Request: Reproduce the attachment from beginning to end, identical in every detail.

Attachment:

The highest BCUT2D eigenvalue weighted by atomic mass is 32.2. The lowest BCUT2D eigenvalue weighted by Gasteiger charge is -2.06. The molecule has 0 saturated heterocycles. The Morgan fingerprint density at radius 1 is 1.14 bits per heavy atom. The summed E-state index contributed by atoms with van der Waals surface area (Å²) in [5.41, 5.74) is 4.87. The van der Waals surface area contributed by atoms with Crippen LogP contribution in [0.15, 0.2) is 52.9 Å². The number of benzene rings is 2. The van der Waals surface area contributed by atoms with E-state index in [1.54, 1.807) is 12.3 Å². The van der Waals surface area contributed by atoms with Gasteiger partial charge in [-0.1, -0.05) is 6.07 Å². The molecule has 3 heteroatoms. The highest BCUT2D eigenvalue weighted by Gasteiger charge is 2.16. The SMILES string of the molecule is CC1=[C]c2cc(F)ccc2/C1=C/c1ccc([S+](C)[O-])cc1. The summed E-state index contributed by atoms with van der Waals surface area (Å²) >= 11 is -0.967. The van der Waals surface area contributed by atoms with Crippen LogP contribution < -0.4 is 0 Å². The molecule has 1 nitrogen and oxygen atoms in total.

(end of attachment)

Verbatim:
The highest BCUT2D eigenvalue weighted by atomic mass is 32.2. The lowest BCUT2D eigenvalue weighted by Gasteiger charge is -2.06. The molecule has 0 saturated heterocycles. The Morgan fingerprint density at radius 1 is 1.14 bits per heavy atom. The summed E-state index contributed by atoms with van der Waals surface area (Å²) in [5.41, 5.74) is 4.87. The van der Waals surface area contributed by atoms with Crippen LogP contribution in [0.15, 0.2) is 52.9 Å². The number of benzene rings is 2. The van der Waals surface area contributed by atoms with E-state index in [1.54, 1.807) is 12.3 Å². The van der Waals surface area contributed by atoms with Gasteiger partial charge in [-0.1, -0.05) is 6.07 Å². The molecule has 3 heteroatoms. The highest BCUT2D eigenvalue weighted by Gasteiger charge is 2.16. The SMILES string of the molecule is CC1=[C]c2cc(F)ccc2/C1=C/c1ccc([S+](C)[O-])cc1. The summed E-state index contributed by atoms with van der Waals surface area (Å²) >= 11 is -0.967. The van der Waals surface area contributed by atoms with Crippen LogP contribution < -0.4 is 0 Å². The molecule has 1 nitrogen and oxygen atoms in total.